COLLEGE PARK, Md. (AP) — A federal judge threw out criminal charges against a former Roman Catholic schools administrator accused of embezzling nearly $45,000 from the Archdiocese of Washington, ruling that prosecutors improperly charged him in Maryland.
No reasonable juror could conclude “by a preponderance of the evidence” that Maryland was the proper venue for Kenneth Gaughan to be charged and tried, U.S. District Judge Paula Xinis wrote in an opinion issued Thursday. Xinis had agreed during a Dec. 16 hearing to acquit Gaughan of mail fraud charges after a five-day trial, but before a jury rendered a verdict, court records show.
Gaughan, a Washington, D.C., resident, was an assistant superintendent for schools within the archdiocese and worked at an office in Hyattsville, Maryland. A federal grand jury in Greenbelt, Maryland, indicted him in September 2018 on three counts of mail fraud, each of which carried a maximum sentence of 20 years in prison.
The indictment accused Gaughan of transmitting fraudulent invoices and persuading the archdiocese to issue checks for services that Gaughan knew never would be provided.
But the trial evidence showed that three checks that were the subject of Gaughan’s indictment were not mailed from or delivered in Maryland, the judge said. They eventually were delivered in Nebraska, Oregon and Washington, D.C.
Therefore, the judge agreed with Gaughan’s defense attorneys that the District of Maryland wasn’t the proper venue for his case to be brought and tried.
“Gaughan’s crime, ‘causing to be delivered’ three checks, would render prosecution proper in the districts into where those checks were delivered,” she wrote.
Prosecutors argued Maryland was the proper venue for the case because Gaughan, while working in Hyattsville, submitted invoices that eventually caused the three checks to be mailed. Prosecutors also noted that the U.S. Postal Service processed the checks in Gaithersburg, Maryland, before sending them to their final destinations. However, the judge said “the act of delivering the mail remains this Court’s focus.”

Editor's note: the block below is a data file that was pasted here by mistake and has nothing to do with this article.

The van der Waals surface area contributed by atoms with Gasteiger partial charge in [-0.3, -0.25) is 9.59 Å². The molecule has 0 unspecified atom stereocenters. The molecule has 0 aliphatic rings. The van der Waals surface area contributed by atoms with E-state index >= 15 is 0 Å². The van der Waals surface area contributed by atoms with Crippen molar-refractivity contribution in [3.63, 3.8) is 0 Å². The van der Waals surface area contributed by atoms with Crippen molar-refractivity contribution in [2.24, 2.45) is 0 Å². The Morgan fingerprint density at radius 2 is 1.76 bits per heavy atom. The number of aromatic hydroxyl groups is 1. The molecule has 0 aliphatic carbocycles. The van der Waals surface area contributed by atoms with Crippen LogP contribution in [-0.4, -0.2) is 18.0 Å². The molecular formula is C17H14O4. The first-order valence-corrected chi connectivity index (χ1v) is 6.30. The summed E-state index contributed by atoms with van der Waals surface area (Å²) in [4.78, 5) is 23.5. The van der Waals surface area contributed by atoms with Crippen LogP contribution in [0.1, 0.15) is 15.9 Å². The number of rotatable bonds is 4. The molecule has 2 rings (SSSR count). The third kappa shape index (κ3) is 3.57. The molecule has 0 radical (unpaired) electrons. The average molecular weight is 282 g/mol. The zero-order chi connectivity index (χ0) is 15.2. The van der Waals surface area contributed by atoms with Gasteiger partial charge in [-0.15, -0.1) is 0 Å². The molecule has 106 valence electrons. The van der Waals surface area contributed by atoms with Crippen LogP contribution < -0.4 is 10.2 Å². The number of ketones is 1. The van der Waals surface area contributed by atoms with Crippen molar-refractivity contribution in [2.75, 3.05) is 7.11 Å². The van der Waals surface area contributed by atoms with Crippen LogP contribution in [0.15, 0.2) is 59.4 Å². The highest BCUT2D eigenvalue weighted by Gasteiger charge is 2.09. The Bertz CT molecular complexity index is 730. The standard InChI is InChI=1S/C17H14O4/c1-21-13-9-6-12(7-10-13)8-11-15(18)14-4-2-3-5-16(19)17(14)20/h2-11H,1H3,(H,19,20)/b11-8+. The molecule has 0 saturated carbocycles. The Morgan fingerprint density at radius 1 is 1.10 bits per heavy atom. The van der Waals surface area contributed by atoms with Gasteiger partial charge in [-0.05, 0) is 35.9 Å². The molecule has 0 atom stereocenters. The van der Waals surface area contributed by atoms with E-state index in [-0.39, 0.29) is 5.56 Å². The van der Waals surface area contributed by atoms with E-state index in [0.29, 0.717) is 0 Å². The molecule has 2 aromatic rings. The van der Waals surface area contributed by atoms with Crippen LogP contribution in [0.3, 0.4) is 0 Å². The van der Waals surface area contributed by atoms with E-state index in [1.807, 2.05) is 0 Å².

Gaughan’s attorneys, federal public defenders Douglas Miller and Meghan Michael, said in a statement Thursday that they are pleased the judge “undertook this careful analysis and upheld Mr. Gaughan’s important Constitutional rights regarding the location in which a criminal prosecution can and cannot be brought.”
The judge said prosecutors and defense attorneys don’t agree whether the double jeopardy clause of the U.S. Constitution bars Gaughan from being charged and retried in another district. Xinis said that’s a question best answered by the court in the district where another indictment is sought, or possibly the 4th U.S. Circuit Court of Appeals.
Gaughan was responsible for recruiting and acting as the point of contact for archdiocese contractors that could help implement anti-bullying, crisis intervention and professional development programs at dozens of Catholic schools in Maryland and Washington, prosecutors said.
From June 2010 through April 2018, Gaughan caused the archdiocese to pay invoices to companies that he incorporated under names nearly identical to real companies, the indictment said. Gaughan also was accused of opening bank accounts and mailboxes to receive the checks that the archdiocese paid for fraudulent invoices.